The debate about child beauty pageants in Australia is getting particularly ugly. Ever since the US group ‘Universal Royalty Beauty Pageant’ announced plans to hold its first Australian competition in Melbourne, the cries of protest from parent groups, psychologists and children's rights organisations have been loud and fierce.
“Would you stand your two daughters side by side in the lounge room and tell one of them that she’s more beautiful than the other?” Pull The Pin organiser, Catherine Manning said. For most people that’s a resounding no, and the reason is obviously not just because of the impact you have on the girl that you tell isn’t the most beautiful, but you're also sending a really strange message to the girl that you tell is the most beautiful.
Adolescent and child psychotherapist, Collett Smart, states that “it’s cruel to judge little girls on their appearance. To say to a young girl, no, you're not pretty enough.” It’s harmful to a young girl’s self-esteem to tell her that she simply isn’t pretty enough and that’s the only reason she didn’t win the pageant. It starts to lead to three of the most common mental health problems in girls and women; eating disorders, low self-esteem and depression.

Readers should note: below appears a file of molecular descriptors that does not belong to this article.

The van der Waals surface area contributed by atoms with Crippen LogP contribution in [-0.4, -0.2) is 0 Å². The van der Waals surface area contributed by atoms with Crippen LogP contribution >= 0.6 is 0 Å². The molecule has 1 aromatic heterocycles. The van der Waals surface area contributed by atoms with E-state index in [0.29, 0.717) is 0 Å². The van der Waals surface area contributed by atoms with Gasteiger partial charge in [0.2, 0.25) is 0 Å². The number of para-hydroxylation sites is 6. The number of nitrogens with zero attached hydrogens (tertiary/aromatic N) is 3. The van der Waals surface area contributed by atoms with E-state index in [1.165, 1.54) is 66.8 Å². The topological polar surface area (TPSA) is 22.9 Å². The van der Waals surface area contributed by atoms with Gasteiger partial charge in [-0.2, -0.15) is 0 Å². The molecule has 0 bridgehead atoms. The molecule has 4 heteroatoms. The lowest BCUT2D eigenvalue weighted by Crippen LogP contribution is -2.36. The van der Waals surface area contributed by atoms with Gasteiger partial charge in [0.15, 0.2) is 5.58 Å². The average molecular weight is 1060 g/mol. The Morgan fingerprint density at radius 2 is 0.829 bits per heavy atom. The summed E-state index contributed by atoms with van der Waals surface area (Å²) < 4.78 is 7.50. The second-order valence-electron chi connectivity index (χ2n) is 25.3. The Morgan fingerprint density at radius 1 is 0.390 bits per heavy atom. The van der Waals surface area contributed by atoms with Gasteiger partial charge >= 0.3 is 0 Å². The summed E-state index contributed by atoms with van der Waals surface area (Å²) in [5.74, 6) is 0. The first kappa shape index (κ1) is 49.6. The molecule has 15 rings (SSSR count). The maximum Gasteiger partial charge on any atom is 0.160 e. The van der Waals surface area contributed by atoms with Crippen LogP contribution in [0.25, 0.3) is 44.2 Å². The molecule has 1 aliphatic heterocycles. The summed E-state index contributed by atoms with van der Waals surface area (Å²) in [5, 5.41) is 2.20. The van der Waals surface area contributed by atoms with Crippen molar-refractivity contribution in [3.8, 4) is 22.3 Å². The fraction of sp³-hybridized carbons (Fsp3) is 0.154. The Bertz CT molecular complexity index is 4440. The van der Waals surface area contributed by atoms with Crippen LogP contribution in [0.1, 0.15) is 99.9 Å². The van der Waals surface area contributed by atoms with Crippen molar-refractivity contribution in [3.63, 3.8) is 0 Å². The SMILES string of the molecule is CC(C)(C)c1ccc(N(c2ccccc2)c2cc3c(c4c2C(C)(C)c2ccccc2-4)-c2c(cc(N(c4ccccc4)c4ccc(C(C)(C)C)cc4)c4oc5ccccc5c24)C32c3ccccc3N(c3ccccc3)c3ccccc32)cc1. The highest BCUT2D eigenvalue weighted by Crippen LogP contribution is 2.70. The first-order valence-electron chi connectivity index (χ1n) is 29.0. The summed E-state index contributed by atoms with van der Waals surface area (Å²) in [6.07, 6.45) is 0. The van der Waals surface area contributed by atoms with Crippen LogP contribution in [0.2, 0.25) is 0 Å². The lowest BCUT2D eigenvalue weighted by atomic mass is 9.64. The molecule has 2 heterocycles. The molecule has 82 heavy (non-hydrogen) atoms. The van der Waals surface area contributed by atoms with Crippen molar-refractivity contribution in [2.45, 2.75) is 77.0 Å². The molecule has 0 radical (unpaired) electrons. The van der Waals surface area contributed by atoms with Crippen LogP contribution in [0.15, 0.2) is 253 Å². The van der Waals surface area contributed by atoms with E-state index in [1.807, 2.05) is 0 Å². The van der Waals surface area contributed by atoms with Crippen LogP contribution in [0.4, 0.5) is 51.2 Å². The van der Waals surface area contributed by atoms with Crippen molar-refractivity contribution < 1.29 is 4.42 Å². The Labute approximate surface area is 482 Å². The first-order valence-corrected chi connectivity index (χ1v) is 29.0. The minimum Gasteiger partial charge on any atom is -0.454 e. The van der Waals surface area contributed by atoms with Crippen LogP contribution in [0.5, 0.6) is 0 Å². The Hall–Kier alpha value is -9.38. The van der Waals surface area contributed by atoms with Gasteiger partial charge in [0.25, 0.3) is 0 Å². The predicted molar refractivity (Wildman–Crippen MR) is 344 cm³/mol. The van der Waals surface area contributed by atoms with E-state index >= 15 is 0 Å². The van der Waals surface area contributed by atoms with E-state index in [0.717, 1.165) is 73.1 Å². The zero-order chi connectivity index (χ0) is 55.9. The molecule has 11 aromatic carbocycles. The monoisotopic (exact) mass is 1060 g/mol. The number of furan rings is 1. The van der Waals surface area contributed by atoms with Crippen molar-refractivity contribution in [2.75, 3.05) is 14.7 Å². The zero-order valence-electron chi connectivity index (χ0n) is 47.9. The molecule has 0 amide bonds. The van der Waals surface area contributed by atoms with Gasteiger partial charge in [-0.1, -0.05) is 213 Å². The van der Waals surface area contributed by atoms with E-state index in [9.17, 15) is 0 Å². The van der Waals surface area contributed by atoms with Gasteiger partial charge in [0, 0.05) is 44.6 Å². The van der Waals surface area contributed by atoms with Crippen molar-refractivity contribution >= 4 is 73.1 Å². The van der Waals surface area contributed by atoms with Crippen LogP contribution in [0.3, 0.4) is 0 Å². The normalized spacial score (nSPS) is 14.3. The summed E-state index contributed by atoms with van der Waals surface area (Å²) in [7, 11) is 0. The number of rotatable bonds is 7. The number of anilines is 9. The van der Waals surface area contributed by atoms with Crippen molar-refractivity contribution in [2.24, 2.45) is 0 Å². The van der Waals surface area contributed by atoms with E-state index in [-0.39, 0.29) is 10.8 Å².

In 2002, Stacey Weiner conveyed a study for a column she was writing on seventh-grade girls who viewed idolised magazine images of women, reported a drop in body satisfaction and a rise in depression.
In 2005, a study conducted by Anna Wonderlich, of the University of Minnesota, eleven women who took part in child beauty pageants were compared to eleven women who did not. The study found pageant contestants score higher on body dissatisfaction, interpersonal...